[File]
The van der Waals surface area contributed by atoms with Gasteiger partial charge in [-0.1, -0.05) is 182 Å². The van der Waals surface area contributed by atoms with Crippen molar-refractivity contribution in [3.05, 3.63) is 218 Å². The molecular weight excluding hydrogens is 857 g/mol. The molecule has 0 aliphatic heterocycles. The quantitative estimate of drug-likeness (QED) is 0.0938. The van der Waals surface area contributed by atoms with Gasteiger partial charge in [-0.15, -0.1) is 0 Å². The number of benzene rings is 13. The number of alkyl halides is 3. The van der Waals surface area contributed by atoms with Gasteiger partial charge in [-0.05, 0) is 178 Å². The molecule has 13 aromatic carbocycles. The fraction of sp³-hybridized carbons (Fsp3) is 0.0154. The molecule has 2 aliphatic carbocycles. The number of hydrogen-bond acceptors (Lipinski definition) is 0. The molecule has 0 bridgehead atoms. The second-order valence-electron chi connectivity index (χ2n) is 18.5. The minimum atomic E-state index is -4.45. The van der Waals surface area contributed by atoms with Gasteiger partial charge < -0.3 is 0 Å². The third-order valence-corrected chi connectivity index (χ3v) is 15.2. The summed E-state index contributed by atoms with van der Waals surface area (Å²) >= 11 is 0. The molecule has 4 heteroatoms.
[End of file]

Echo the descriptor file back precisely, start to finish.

The van der Waals surface area contributed by atoms with Gasteiger partial charge in [-0.1, -0.05) is 182 Å². The van der Waals surface area contributed by atoms with Crippen molar-refractivity contribution in [3.05, 3.63) is 218 Å². The molecular weight excluding hydrogens is 857 g/mol. The molecule has 0 aliphatic heterocycles. The quantitative estimate of drug-likeness (QED) is 0.0938. The van der Waals surface area contributed by atoms with Gasteiger partial charge in [-0.15, -0.1) is 0 Å². The number of benzene rings is 13. The number of alkyl halides is 3. The van der Waals surface area contributed by atoms with Gasteiger partial charge in [-0.05, 0) is 178 Å². The molecule has 13 aromatic carbocycles. The fraction of sp³-hybridized carbons (Fsp3) is 0.0154. The molecule has 2 aliphatic carbocycles. The number of hydrogen-bond acceptors (Lipinski definition) is 0. The molecule has 0 bridgehead atoms. The second-order valence-electron chi connectivity index (χ2n) is 18.5. The minimum atomic E-state index is -4.45. The van der Waals surface area contributed by atoms with Gasteiger partial charge < -0.3 is 0 Å². The third-order valence-corrected chi connectivity index (χ3v) is 15.2. The summed E-state index contributed by atoms with van der Waals surface area (Å²) >= 11 is 0. The molecule has 4 heteroatoms.